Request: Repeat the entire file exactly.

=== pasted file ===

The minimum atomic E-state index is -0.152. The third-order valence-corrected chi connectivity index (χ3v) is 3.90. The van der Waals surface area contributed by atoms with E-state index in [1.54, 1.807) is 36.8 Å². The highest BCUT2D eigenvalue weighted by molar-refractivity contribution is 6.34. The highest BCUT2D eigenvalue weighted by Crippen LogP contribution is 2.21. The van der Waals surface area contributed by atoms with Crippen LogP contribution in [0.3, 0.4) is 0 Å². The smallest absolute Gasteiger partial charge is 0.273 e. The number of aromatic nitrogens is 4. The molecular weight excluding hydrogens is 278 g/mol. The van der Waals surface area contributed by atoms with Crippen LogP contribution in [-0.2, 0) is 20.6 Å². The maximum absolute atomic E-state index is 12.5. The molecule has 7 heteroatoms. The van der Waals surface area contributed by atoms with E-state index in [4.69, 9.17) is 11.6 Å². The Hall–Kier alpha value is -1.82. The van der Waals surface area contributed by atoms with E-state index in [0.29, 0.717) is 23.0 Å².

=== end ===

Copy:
The minimum atomic E-state index is -0.152. The third-order valence-corrected chi connectivity index (χ3v) is 3.90. The van der Waals surface area contributed by atoms with E-state index in [1.54, 1.807) is 36.8 Å². The highest BCUT2D eigenvalue weighted by molar-refractivity contribution is 6.34. The highest BCUT2D eigenvalue weighted by Crippen LogP contribution is 2.21. The van der Waals surface area contributed by atoms with Crippen LogP contribution in [0.3, 0.4) is 0 Å². The smallest absolute Gasteiger partial charge is 0.273 e. The number of aromatic nitrogens is 4. The molecular weight excluding hydrogens is 278 g/mol. The van der Waals surface area contributed by atoms with Crippen LogP contribution in [-0.2, 0) is 20.6 Å². The maximum absolute atomic E-state index is 12.5. The molecule has 7 heteroatoms. The van der Waals surface area contributed by atoms with E-state index in [4.69, 9.17) is 11.6 Å². The Hall–Kier alpha value is -1.82. The van der Waals surface area contributed by atoms with E-state index in [0.29, 0.717) is 23.0 Å².